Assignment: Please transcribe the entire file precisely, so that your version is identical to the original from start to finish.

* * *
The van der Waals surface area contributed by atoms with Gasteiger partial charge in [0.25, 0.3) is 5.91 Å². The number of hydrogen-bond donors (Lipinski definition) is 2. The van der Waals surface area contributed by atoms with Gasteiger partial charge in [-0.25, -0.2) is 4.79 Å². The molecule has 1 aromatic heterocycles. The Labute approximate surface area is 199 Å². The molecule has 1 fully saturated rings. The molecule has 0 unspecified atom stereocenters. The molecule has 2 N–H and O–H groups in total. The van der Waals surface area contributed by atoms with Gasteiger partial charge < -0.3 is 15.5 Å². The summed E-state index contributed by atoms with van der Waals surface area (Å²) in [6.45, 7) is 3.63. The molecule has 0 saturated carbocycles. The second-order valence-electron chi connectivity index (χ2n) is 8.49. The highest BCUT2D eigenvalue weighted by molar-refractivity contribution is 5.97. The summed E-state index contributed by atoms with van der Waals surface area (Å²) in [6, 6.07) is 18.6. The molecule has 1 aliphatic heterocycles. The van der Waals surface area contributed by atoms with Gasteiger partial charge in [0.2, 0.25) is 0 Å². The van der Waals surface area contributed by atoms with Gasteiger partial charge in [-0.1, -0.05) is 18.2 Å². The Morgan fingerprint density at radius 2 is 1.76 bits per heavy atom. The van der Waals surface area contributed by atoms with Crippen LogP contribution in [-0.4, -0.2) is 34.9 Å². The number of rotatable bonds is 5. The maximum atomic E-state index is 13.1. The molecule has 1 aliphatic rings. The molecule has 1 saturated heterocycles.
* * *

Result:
The van der Waals surface area contributed by atoms with Gasteiger partial charge in [0.25, 0.3) is 5.91 Å². The number of hydrogen-bond donors (Lipinski definition) is 2. The van der Waals surface area contributed by atoms with Gasteiger partial charge in [-0.25, -0.2) is 4.79 Å². The molecule has 1 aromatic heterocycles. The Labute approximate surface area is 199 Å². The molecule has 1 fully saturated rings. The molecule has 0 unspecified atom stereocenters. The molecule has 2 N–H and O–H groups in total. The van der Waals surface area contributed by atoms with Gasteiger partial charge < -0.3 is 15.5 Å². The summed E-state index contributed by atoms with van der Waals surface area (Å²) in [6.45, 7) is 3.63. The molecule has 0 saturated carbocycles. The second-order valence-electron chi connectivity index (χ2n) is 8.49. The highest BCUT2D eigenvalue weighted by molar-refractivity contribution is 5.97. The summed E-state index contributed by atoms with van der Waals surface area (Å²) in [6, 6.07) is 18.6. The molecule has 1 aliphatic heterocycles. The van der Waals surface area contributed by atoms with Gasteiger partial charge in [0.2, 0.25) is 0 Å². The van der Waals surface area contributed by atoms with Gasteiger partial charge in [-0.1, -0.05) is 18.2 Å². The Morgan fingerprint density at radius 2 is 1.76 bits per heavy atom. The van der Waals surface area contributed by atoms with Crippen LogP contribution in [-0.4, -0.2) is 34.9 Å². The number of rotatable bonds is 5. The maximum atomic E-state index is 13.1. The molecule has 1 aliphatic rings. The molecule has 1 saturated heterocycles.